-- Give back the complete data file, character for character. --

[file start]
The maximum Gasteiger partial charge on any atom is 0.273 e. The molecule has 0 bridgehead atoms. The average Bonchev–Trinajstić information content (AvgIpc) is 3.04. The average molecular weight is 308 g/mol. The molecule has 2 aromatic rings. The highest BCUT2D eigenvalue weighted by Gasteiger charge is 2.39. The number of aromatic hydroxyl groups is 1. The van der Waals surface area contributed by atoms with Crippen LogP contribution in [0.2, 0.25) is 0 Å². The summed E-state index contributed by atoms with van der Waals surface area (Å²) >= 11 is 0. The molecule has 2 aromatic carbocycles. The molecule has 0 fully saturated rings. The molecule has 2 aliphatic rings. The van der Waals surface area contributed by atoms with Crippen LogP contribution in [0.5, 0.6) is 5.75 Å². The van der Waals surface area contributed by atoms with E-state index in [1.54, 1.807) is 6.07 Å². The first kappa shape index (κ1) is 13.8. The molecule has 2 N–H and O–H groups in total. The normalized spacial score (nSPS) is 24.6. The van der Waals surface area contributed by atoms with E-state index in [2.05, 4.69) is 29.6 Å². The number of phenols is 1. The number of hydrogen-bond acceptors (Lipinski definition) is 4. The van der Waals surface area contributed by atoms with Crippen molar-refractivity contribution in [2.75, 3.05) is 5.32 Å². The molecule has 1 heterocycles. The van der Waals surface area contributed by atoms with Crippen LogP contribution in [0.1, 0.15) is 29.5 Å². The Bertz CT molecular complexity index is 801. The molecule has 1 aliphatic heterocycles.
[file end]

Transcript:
The maximum Gasteiger partial charge on any atom is 0.273 e. The molecule has 0 bridgehead atoms. The average Bonchev–Trinajstić information content (AvgIpc) is 3.04. The average molecular weight is 308 g/mol. The molecule has 2 aromatic rings. The highest BCUT2D eigenvalue weighted by Gasteiger charge is 2.39. The number of aromatic hydroxyl groups is 1. The van der Waals surface area contributed by atoms with Crippen LogP contribution in [0.2, 0.25) is 0 Å². The summed E-state index contributed by atoms with van der Waals surface area (Å²) >= 11 is 0. The molecule has 2 aromatic carbocycles. The molecule has 0 fully saturated rings. The molecule has 2 aliphatic rings. The van der Waals surface area contributed by atoms with Crippen LogP contribution in [0.5, 0.6) is 5.75 Å². The van der Waals surface area contributed by atoms with E-state index in [1.54, 1.807) is 6.07 Å². The first kappa shape index (κ1) is 13.8. The molecule has 2 N–H and O–H groups in total. The normalized spacial score (nSPS) is 24.6. The van der Waals surface area contributed by atoms with E-state index in [2.05, 4.69) is 29.6 Å². The number of phenols is 1. The number of hydrogen-bond acceptors (Lipinski definition) is 4. The van der Waals surface area contributed by atoms with Crippen molar-refractivity contribution in [2.75, 3.05) is 5.32 Å². The molecule has 1 heterocycles. The van der Waals surface area contributed by atoms with Crippen LogP contribution in [0.1, 0.15) is 29.5 Å². The Bertz CT molecular complexity index is 801. The molecule has 1 aliphatic heterocycles.